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PoolingPooling: When all patients with insulin-dependent diabetes use a syringe for the administration of insulin, those patients need to learn to watch for evidence of pooling. When insulin does not enter the blood stream fast enough, it then forms a “pool” in the area in which it has been injected. In a short period of time, the pool of insulin is released all at once and a person’s blood sugar lowers rapidly. This primarily happens when diabetics use the stomach as an injection location.

Muscle activity helps to move insulin into the bloodstream. Muscle activity speeds the redistribution of blood. The blood swiftly carries the insulin away from the area of the injection. The amount of blood flowing to the site of an injection plays a role in modulating the rate of absorption for any drug injected at that same site.

A diabetes patient can learn to watch for signs of pooling. Pooling can cause dizziness, faintness or lightheadedness. Evidence of those symptoms should signal the patient to reach for a ready source of sugar, something that will cause the effect of the pooled insulin to subside. Sugar is a treatment for the symptoms caused by the insulin pooling

Patients have become familiar with the concentration of the injected insulin. In the United States, that concentration is U-100 (meaning 100 units per cubic centimeter). Diabetes patients have learned that syringes have been designed to hold 100, 50 or 30 units of insulin. That knowledge helps to insure administration of the proper insulin dosage.

While the design of the syringes can help with administration of the proper insulin dose, it can not prevent the possible pooling of the injected insulin. Factors that enhance the absorption of insulin can aid the avoidance of pooling. Elements in the method of insulin administration can also lower the chances for pooling. This article will look at those factors and those elements.

The site of an insulin injection helps to determine the rate at which the insulin will be absorbed. Injection of insulin into the abdomen guarantees rapid absorption of the injected drug. Injection into the arm, the buttock or thigh should be made with the anticipation of a slower rate for insulin absorption.

A rapid absorption promises a short period between the time of insulin administration and the appearance of the expected therapeutic effect. Pooling prevents effective delivery of the desired effect to all parts of the body. A rapid absorption process aids prevention of pooling. Chemical changes in the insulin can lead to a more rapid absorption.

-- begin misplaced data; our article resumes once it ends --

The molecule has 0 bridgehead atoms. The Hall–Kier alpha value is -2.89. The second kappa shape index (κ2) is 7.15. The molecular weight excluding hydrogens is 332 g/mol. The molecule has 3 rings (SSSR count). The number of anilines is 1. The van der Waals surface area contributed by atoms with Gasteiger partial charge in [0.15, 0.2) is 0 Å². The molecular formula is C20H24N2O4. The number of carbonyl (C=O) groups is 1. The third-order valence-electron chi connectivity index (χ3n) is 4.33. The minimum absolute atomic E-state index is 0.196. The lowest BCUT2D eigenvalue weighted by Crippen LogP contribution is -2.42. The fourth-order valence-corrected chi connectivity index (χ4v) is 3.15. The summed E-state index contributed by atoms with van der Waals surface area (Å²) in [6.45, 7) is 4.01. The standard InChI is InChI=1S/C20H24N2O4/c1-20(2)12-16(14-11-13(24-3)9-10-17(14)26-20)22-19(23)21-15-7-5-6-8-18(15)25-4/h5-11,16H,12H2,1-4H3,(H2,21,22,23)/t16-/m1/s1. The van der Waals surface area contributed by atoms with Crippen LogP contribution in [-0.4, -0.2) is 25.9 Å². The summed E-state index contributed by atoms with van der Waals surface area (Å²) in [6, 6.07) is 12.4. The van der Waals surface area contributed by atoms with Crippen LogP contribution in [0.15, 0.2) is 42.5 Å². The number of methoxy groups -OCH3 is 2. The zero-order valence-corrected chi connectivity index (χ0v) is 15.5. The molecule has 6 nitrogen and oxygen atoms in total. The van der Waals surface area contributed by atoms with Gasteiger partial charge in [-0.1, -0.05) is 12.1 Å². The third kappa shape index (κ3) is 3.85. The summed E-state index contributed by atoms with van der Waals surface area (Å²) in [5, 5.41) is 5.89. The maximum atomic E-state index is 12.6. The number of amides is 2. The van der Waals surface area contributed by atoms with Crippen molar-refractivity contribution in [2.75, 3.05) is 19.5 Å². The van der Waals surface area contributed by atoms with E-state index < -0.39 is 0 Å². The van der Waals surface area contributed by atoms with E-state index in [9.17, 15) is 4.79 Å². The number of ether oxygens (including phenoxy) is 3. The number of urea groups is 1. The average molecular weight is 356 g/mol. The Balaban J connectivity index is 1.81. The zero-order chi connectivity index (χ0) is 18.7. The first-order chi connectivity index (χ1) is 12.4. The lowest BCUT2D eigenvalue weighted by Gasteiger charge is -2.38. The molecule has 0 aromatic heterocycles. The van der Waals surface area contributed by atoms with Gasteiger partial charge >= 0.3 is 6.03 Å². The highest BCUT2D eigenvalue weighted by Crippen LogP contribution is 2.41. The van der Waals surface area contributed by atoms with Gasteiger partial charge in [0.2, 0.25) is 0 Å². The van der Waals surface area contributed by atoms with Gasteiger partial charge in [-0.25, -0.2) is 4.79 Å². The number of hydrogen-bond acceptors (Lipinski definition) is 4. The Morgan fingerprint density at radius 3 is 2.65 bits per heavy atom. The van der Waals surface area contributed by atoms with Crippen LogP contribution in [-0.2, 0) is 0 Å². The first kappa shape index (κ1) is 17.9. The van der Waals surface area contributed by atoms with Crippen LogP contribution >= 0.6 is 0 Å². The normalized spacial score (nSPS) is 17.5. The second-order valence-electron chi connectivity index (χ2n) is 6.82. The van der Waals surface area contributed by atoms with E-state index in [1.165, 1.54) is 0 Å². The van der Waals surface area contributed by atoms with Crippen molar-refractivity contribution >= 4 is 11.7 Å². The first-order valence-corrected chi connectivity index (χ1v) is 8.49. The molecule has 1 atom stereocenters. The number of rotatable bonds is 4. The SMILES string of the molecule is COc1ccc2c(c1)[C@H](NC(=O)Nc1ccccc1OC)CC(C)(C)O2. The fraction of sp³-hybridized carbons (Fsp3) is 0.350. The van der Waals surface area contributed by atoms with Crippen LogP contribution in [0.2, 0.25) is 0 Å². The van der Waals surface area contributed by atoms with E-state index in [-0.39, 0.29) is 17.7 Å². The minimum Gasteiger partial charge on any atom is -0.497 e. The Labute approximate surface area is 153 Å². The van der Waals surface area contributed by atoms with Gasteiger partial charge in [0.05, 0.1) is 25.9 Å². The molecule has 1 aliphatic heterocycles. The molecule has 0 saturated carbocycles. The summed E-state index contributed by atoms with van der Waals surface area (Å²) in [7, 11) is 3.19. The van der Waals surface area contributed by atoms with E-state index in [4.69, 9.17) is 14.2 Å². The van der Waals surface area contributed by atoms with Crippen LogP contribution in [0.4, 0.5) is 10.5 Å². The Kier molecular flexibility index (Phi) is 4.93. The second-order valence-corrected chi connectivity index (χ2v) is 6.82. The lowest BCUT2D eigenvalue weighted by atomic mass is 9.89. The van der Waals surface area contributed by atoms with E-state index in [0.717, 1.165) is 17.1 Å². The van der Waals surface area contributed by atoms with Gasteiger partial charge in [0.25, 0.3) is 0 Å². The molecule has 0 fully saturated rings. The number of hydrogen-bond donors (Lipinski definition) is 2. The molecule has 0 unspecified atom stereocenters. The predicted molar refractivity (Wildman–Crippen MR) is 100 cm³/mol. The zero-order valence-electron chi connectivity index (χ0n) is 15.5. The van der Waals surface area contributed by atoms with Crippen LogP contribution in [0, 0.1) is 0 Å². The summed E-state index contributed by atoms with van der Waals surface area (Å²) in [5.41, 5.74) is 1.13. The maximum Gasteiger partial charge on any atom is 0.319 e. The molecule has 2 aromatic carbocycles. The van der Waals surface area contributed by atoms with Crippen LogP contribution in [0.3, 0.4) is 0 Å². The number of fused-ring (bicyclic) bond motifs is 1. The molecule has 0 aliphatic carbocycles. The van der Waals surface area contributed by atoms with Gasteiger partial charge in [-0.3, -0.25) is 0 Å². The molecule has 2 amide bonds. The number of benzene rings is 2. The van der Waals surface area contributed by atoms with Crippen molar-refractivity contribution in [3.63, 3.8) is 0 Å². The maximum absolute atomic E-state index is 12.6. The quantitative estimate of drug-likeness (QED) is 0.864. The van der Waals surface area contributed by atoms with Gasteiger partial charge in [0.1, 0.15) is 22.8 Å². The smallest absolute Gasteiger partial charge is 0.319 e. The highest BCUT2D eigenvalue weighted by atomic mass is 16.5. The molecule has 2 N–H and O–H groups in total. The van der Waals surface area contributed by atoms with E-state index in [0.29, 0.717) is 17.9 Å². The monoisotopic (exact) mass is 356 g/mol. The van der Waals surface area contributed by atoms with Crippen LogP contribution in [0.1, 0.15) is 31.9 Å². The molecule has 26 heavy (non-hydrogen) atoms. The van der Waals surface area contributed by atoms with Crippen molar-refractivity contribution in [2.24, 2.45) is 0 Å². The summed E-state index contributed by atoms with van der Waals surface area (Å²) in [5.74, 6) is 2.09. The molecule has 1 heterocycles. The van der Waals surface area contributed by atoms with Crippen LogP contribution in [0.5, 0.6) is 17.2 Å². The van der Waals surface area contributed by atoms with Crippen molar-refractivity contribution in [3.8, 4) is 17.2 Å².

Pharmacists now make insulin with absorption enhancement compounds. Hydroxylamine and a salt of hydroxylamine are often used as absorption enhancement compounds. Such compounds increase the rate at which proteins permeate into the body’s vascular space. They hasten the ability of the proteins to produce the wanted therapeutic effect.

When a drug contains the proper enhancement compound, then it can enter the blood stream within 2 minutes after injection of that drug. Pharmacists have learned how to make insulin with varying amounts of enhancement compound. Pharmacists now sell four types of insulin—very rapid acting, rapid acting, intermediate acting and long acting

The many types of insulin that are now available to diabetes patients no longer need to be given to those patients by a simple injection. Newer devices have been designed to help diabetes patients get their insulin in a less painful manner. Some of the devices now on the market also help to prevent the problems caused by insulin pooling.

Some diabetes patients administer their insulin by using pen injectors. A pen injector has disposable needles. A pen injector allows the diabetes patient to receive an accurate insulin dose without doing a lot of measuring. The pen has a dial that can be set for the desired insulin dose. (The maximum dose setting is 150 units.)

Jet injectors send insulin through the skin, in the form of a fine spray. The fine mist disperses quickly in the body, sending insulin into the blood faster. A diabetes patient should not expect problems with pooling if he or she is using a jet injector. Still, the makers of the jet injectors have not ironed out all of the problems that are associated with the use of such injectors. A diabetic using a jet injector could benefit from an improved ability to control the intensity of the spray.

Inhaled insulin appears to have the potential to replace the need for rapid acting insulin. However, the Exubera medication is no longer available.

Doctors and diabetes patients would welcome the development of a skin patch. The use of such a patch would help to eliminate problems with pooling.. The size of the insulin molecule poses the greatest challenge to creation of a workable insulin patch.

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